This is one of 3 neighborhoods collectively referred to as Dogtown, including Hi-Point and Clayton-Tamm.
Like Clayton-Tamm and Ellendale, Franz Park judiciously marks its territory with street light flags:
Franz Park grew with the other "Dogtown" neighborhoods in the mid-1800s, when clay mining moved into the area. The railroads further increased the speed at which residents began to move into the area. Many immigrants from places such as Ireland, Italy, Germany, and Poland came to work in the mines. St. Louis fire brick was a growing industry that was employing most of the residents, who built homes around the industrial locations.
By the end of World War II, the mines had closed, and subdivisions had been built upon the old sites. As a result of the erratic way in which the houses in the neighborhood were built, a variety of architectural styles exist within the area. Despite the fact that the jobs created by fire brick were gone, the strong working class communities remained. In fact, with the World’s Fair in 1904, even more people had been enticed to move into the neighborhood, as did the Sulphur Springs Spa, for a few years.And the neighborhood takes it's name to the gentleman that donated the park to the city:
Originally given to the city by E. D. Franz in 1915, it continues to host local sports activities. It has baseball diamonds and lighted tennis courts. It also hosts summer programs run by the Parks Department. The park is close to Roe Elementary School, home to a preschool through grade five program. Along with strong language arts programs, it also serves ESL (English as a Second Language) students. The preschool has two sessions, morning and afternoon.So what does Franz Park look like? The three neighborhoods of Dogtown are surprisingly hilly. The streets are packed with cars on both sides, evidence of the high residential occupancy rate. Overall, this neighborhood really doesn't remind me of any other St. Louis neighborhood I've seen so far...maybe a well cared for Walnut Park East would be the best comparison. It's a real mixed bag; and as per the entry above "...the erratic way in which the houses in the neighborhood were built, a variety of architectural styles exist within the area..." That description couldn't be more accurate. If there is a prevailing type or style of home, I'd say it was the small frame homes from post WWII:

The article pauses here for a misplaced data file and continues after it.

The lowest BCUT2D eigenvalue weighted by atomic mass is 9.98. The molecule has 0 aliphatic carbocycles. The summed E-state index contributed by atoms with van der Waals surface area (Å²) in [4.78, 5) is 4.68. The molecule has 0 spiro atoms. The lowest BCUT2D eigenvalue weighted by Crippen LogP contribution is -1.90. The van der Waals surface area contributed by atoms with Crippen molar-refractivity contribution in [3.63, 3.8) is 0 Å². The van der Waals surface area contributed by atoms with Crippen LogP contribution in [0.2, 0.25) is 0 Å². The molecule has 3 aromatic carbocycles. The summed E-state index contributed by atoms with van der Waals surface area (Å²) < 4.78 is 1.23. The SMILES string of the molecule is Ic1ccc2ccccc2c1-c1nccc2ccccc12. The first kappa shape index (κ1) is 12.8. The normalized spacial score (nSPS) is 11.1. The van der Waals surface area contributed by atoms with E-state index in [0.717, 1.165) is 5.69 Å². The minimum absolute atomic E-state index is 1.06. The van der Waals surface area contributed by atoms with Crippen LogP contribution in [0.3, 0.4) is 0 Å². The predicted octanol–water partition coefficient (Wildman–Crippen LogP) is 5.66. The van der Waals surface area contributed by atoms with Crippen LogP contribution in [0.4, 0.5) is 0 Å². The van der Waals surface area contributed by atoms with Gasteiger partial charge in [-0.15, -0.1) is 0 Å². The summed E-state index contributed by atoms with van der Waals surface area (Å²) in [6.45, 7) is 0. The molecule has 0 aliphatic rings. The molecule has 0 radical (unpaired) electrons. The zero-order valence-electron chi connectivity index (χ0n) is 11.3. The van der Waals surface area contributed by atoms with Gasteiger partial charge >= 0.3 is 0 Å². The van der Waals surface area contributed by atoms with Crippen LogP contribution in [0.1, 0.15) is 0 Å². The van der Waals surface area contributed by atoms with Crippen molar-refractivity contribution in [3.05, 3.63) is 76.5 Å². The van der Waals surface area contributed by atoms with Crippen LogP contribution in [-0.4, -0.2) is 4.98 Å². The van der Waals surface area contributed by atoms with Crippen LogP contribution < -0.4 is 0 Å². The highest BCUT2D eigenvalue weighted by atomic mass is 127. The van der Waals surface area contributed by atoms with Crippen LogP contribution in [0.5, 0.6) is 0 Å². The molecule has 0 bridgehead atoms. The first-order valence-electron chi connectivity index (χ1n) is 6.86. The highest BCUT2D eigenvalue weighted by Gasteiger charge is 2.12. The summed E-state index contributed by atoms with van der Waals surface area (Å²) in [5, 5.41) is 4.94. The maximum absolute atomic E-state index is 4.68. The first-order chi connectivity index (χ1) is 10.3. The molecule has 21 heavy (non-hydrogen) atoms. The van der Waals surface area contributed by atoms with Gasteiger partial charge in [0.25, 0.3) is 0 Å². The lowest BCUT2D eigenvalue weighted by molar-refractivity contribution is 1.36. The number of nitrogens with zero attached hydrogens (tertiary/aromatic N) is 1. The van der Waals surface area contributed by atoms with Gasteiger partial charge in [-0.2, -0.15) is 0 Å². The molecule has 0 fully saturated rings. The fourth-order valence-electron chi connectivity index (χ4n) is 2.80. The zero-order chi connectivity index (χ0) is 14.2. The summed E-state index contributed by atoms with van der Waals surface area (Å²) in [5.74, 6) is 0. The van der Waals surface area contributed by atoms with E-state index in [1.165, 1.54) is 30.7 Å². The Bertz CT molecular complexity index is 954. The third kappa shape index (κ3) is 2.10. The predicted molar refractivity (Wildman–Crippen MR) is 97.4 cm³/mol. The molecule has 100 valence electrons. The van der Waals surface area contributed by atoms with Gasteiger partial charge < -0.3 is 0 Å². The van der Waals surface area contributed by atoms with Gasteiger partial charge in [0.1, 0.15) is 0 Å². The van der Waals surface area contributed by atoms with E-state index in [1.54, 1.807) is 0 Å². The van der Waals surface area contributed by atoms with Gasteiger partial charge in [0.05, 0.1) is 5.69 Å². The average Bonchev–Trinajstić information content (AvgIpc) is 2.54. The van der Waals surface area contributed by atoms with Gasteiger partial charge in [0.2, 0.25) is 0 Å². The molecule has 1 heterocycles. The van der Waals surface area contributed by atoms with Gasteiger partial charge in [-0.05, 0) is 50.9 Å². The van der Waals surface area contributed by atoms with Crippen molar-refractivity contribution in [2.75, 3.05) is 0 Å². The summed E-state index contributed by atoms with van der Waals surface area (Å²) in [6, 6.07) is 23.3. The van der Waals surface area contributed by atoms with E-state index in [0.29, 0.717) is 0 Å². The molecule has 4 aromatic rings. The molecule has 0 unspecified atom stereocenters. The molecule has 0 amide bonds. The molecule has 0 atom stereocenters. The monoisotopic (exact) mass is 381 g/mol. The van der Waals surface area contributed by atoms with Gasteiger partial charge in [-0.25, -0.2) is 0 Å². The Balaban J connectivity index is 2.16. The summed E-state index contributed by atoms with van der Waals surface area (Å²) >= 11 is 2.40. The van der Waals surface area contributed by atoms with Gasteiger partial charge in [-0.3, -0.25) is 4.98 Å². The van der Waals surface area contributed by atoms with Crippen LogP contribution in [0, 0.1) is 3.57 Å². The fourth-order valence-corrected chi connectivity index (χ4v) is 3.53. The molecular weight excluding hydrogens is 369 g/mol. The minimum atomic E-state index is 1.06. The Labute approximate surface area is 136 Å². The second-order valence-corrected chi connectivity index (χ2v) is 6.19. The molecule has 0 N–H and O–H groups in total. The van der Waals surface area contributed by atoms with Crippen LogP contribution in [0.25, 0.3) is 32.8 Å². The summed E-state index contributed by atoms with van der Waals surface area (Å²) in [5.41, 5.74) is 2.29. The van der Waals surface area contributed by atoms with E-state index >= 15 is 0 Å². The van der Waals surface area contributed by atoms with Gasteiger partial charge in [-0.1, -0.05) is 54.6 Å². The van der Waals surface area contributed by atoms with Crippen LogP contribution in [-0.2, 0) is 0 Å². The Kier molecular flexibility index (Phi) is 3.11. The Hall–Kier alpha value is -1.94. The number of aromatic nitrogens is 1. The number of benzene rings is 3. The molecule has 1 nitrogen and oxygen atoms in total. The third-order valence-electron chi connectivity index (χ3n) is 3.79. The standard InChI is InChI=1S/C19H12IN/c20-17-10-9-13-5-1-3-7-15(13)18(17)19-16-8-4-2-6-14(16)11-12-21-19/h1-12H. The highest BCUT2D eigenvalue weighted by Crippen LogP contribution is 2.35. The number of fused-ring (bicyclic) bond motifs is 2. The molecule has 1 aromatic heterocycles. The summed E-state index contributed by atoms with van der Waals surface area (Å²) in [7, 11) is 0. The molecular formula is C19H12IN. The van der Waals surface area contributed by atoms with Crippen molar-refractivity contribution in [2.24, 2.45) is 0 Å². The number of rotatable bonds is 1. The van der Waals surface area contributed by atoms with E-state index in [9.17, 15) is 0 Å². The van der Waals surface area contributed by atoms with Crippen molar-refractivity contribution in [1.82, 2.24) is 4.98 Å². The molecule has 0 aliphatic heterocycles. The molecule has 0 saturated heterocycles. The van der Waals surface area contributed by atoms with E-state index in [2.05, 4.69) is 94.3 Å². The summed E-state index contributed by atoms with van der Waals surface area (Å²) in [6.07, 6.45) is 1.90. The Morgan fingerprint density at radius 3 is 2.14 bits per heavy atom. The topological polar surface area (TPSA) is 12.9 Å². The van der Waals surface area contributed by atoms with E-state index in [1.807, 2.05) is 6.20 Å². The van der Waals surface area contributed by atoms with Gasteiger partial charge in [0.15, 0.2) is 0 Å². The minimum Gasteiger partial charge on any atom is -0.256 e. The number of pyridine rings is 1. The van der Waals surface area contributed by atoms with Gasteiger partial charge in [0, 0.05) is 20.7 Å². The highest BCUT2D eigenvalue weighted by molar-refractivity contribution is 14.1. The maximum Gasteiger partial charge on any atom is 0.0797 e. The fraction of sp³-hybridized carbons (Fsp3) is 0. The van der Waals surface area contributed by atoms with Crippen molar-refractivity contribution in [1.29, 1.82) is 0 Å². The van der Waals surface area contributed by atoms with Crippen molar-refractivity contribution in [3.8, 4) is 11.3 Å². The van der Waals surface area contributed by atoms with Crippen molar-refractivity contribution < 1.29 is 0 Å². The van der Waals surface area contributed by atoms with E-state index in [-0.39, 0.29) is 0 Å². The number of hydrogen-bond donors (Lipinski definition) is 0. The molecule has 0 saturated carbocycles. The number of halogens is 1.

There are many typical brick homes that can be seen in other parts of the city:
And there are some harder to categorize, unique places that remind me a lot of the inner ring suburb town of Maplewood:
But the real surprise was the amount of new construction. I have to say....against all odds....I really like a lot of the contemporary infill in Franz Park, more so than any other neighborhood I've visited thus far:
There is a large public school directly west of Franz Park (the park) on Prather called Roe Elementary School. It was designed by architect R. M. Milligan and was named for a well-known St. Louis steamboat captain and was finished in 1922, with an addition in 1927.
I didn't notice any intra-neighborhood businesses in Franz Park. The businesses are concentrated along Manchester and McCausland. There are several bars and restaurants as well as larger employers and many used car lots:
I mentioned the former Scullin Steel Co. in my Ellendale post:
I've never patronized any of these places in Franz Park, so I can't speak to the quality of these joints. However, I have both purchased and repaired vacuums at Discount Vac on McCausland just south of Olympia Taverna who recently tore down some homes for MORE surface parking. But back to Discount Vac...this place is a St. Louis treasure. You have to check it out and talk to the guy that owns/runs the place. He's a total gentlemen and a true original. You won't be disappointed.
Alright, I've covered Franz Park and Clayton-Tamm...on to Hi-Pointe to complete the Dogtown trifecta!